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This company signs 99-year leases to build permanently affordable backyard houses

Oby, a worker-owned coop, gives homeowners a constant stream of income, while making sure the small house stays affordable for nearly a century.

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If you live in the Bay Area, a new coop wants to lease your backyard for the next 99 years. The startup, called Oby (“our backyard”), a spinoff of a company called CoEverything, is taking a new approach to affordable housing: It finds homeowners who are willing to share their backyards, then builds a tiny backyard house, which it rent at rates well below market rate. By making an agreement that lasts even when the main house on the property is later sold, the business model is designed to help create a long-term solution to the area’s housing crisis.

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“With our company, we’re always looking at what the alternative models are that we can utilize to help build more affordable, accessible, sustainable housing,” says Declan Keefe, cofounder of CoEverything, which focuses on how to bring better practices to architecture and development. Backyard cottages are already relatively common in California. But they usually rent at market rate—something that’s out of reach for someone working as a barista, or, say, an elementary school teacher, even as rents start to drop in cities such as San Francisco as some remote workers relocate during the coronavirus crisis.

[Image: courtesy CoEverything]
Some other startups also work with homeowners to rent backyard space to build new rentals. Every added unit of housing can help in an area where demand far outstrips supply; one analysis estimates that to avoid the current housing crisis, the region should have built an additional 700,000 units of housing between 2000 and 2018. But Oby is unique in its push to keep rents as low as possible, for as long as possible. Over time, the company aims to limit rents to no more than 30% of a tenant’s income.

The basic agreement is similar to the model used by some other recent startups such as Rent the Backyard, a company that builds free tiny houses in backyards and splits the rent with homeowners. “We create a leasing contract with an existing homeowner who lives in the front house, and essentially allocate a portion of the backyard that will fit a backyard home,” says Keefe. “We agree that we’ll pay them a fixed monthly rate to let us use their backyard to build a house in the backyard and then rent it out at an affordable rate, and we agree to cover all the other costs and to manage it ourselves.”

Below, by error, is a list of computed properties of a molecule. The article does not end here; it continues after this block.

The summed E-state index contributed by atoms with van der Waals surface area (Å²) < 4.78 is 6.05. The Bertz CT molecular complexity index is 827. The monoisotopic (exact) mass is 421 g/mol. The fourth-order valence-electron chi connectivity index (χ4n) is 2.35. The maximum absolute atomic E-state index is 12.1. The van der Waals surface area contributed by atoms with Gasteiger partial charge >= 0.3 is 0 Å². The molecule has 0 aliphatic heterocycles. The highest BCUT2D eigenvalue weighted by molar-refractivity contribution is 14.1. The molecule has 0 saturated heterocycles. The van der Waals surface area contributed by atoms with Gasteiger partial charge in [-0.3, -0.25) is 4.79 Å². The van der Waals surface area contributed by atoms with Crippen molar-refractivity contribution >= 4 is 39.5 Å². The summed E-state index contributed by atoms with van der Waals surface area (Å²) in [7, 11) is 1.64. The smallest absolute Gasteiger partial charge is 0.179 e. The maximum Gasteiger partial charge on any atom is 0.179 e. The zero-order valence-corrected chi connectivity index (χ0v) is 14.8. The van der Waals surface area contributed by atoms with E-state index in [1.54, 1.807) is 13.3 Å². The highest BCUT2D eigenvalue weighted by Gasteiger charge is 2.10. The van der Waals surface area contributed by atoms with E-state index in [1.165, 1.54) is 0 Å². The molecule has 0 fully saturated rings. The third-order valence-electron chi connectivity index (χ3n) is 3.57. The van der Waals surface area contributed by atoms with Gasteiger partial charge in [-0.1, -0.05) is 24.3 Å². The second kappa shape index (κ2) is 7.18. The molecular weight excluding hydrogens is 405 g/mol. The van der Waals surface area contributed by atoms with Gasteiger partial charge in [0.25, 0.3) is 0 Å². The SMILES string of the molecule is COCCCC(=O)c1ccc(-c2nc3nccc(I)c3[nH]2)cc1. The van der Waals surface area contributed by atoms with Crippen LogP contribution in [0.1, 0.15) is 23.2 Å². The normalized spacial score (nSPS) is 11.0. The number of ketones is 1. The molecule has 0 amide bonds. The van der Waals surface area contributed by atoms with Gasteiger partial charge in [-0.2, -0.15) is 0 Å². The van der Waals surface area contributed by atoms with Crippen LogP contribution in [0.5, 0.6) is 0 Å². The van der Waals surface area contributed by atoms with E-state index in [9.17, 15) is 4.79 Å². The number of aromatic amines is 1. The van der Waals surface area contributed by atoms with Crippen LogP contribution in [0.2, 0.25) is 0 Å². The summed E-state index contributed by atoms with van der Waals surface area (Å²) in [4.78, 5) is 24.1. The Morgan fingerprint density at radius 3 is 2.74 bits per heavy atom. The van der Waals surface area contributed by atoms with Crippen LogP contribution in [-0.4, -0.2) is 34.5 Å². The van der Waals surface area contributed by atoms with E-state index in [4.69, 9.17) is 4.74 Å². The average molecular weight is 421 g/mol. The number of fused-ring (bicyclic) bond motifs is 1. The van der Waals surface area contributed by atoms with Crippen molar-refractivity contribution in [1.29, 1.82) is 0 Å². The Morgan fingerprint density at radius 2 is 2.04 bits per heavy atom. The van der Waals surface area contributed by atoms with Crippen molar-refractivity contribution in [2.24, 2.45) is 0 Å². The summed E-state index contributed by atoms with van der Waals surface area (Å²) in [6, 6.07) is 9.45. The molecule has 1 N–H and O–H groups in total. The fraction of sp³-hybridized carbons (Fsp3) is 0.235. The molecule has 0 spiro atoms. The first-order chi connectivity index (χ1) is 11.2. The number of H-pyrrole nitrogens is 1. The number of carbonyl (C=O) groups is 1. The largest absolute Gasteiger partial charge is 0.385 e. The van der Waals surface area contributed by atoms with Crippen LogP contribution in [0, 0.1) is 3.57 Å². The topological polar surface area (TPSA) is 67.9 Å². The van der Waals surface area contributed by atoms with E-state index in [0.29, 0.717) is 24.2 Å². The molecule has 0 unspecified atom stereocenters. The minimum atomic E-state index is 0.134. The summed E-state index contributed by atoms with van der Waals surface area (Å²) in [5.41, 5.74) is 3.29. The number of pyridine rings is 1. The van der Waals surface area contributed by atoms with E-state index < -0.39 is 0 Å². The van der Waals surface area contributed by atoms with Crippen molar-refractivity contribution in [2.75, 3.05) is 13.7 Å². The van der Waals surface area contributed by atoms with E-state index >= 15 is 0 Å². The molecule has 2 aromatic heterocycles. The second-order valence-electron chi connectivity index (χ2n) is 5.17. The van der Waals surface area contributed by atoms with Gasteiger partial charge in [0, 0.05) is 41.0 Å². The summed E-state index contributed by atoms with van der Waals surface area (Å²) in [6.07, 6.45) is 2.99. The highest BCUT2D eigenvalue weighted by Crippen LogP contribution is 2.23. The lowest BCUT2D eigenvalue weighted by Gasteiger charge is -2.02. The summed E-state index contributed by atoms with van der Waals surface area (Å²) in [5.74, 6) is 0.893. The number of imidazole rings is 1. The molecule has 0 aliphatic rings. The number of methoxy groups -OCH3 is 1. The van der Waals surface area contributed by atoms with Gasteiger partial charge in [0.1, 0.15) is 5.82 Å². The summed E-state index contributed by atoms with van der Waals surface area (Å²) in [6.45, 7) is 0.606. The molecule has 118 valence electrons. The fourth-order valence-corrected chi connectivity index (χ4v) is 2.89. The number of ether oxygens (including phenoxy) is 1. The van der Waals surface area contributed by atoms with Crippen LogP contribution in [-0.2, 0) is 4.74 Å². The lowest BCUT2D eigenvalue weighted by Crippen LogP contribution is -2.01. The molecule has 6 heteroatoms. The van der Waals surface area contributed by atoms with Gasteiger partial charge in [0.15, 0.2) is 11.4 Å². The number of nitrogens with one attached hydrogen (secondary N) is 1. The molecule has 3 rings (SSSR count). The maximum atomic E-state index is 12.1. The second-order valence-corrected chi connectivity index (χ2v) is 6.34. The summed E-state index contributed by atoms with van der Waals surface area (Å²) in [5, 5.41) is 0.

The agreement lasts nearly a century. “When they sell their house, it transfers with the house,” Keefe says. “We’re purposefully doing that so that we can maintain the affordability long term.” Homeowners also benefit from the arrangement, getting a steady income stream of up to $500 a month to offset the cost of their own mortgage.

[Image: courtesy CoEverything]
The homes are designed for sustainability with a goal of being carbon neutral or carbon negative, running on solar power and using materials like wood that store carbon in the buildings themselves. They will be built from a kit of parts that can help streamline costs while still creating as many construction jobs as possible. A distributed network of workers makes each part.

“It’s a way of distributing the labor so that we can actually do construction more quickly, but we can also spread around this value that’s being created from the expense of the house. Houses are expensive and people inherently see it as a bad thing,” says Keefe. “But I see it as a way to distribute wealth amongst our community. And so if we just had a model where we could have more people sort of touching each individual project, we could actually distribute the expense of that home itself amongst the community.” Arizmendi Construction Cooperative, a project associated with a popular worked-owned bakery chain in the area that is innovating to find ways to house its own workers, will serve as the on-site general contractor.

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The coop, owned by both workers and community investors, is also taking a new approach to funding, making use of a new California law that allows cooperatives to raise capital without registering with the SEC, lowering the cost of fundraising. The model also allows the company to run a crowdfunding campaign. “The benefit there is we can actually have local ownership of these in a cooperative way,” he says. “So anyone who invests in the model will benefit. It’s a small return because we’re trying to keep costs low, but they can benefit over time from the value of owning the buildings in the backyards of their neighbors.”

Oby is in the process of signing its first contract with a homeowner in Oakland, with construction expected to begin on that project this fall.

About the author

Adele Peters is a staff writer at Fast Company who focuses on solutions to some of the world's largest problems, from climate change to homelessness. Previously, she worked with GOOD, BioLite, and the Sustainable Products and Solutions program at UC Berkeley, and contributed to the second edition of the bestselling book "Worldchanging: A User's Guide for the 21st Century."

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